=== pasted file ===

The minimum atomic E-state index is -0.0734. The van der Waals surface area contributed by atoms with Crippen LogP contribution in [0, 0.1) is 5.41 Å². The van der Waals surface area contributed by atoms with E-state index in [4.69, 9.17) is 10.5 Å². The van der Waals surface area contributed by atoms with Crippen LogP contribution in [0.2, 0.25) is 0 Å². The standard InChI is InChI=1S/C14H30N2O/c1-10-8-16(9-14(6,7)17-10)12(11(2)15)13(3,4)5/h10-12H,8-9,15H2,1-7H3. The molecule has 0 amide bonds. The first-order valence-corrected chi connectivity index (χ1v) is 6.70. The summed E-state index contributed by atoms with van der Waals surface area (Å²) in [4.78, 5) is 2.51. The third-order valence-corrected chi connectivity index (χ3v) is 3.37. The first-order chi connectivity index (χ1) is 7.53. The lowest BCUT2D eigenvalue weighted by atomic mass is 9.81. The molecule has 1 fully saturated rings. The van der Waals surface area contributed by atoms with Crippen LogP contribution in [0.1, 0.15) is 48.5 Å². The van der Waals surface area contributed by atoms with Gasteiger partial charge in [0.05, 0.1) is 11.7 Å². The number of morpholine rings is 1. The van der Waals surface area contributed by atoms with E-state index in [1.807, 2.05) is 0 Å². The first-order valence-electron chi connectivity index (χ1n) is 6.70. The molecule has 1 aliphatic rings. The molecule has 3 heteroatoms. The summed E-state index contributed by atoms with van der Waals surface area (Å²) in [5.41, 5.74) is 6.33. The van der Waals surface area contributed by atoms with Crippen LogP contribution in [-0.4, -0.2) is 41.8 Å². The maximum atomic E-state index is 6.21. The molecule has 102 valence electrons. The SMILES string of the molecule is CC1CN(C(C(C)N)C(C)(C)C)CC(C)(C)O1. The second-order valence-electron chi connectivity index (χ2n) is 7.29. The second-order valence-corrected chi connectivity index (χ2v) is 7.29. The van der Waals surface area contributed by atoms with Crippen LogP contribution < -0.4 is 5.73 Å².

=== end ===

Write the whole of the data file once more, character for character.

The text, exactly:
The minimum atomic E-state index is -0.0734. The van der Waals surface area contributed by atoms with Crippen LogP contribution in [0, 0.1) is 5.41 Å². The van der Waals surface area contributed by atoms with E-state index in [4.69, 9.17) is 10.5 Å². The van der Waals surface area contributed by atoms with Crippen LogP contribution in [0.2, 0.25) is 0 Å². The standard InChI is InChI=1S/C14H30N2O/c1-10-8-16(9-14(6,7)17-10)12(11(2)15)13(3,4)5/h10-12H,8-9,15H2,1-7H3. The molecule has 0 amide bonds. The first-order valence-corrected chi connectivity index (χ1v) is 6.70. The summed E-state index contributed by atoms with van der Waals surface area (Å²) in [4.78, 5) is 2.51. The third-order valence-corrected chi connectivity index (χ3v) is 3.37. The first-order chi connectivity index (χ1) is 7.53. The lowest BCUT2D eigenvalue weighted by atomic mass is 9.81. The molecule has 1 fully saturated rings. The van der Waals surface area contributed by atoms with Crippen LogP contribution in [0.1, 0.15) is 48.5 Å². The van der Waals surface area contributed by atoms with Gasteiger partial charge in [0.05, 0.1) is 11.7 Å². The number of morpholine rings is 1. The van der Waals surface area contributed by atoms with E-state index in [1.807, 2.05) is 0 Å². The first-order valence-electron chi connectivity index (χ1n) is 6.70. The molecule has 1 aliphatic rings. The molecule has 3 heteroatoms. The summed E-state index contributed by atoms with van der Waals surface area (Å²) in [5.41, 5.74) is 6.33. The van der Waals surface area contributed by atoms with Crippen LogP contribution in [-0.4, -0.2) is 41.8 Å². The maximum atomic E-state index is 6.21. The molecule has 102 valence electrons. The SMILES string of the molecule is CC1CN(C(C(C)N)C(C)(C)C)CC(C)(C)O1. The second-order valence-electron chi connectivity index (χ2n) is 7.29. The second-order valence-corrected chi connectivity index (χ2v) is 7.29. The van der Waals surface area contributed by atoms with Crippen LogP contribution < -0.4 is 5.73 Å².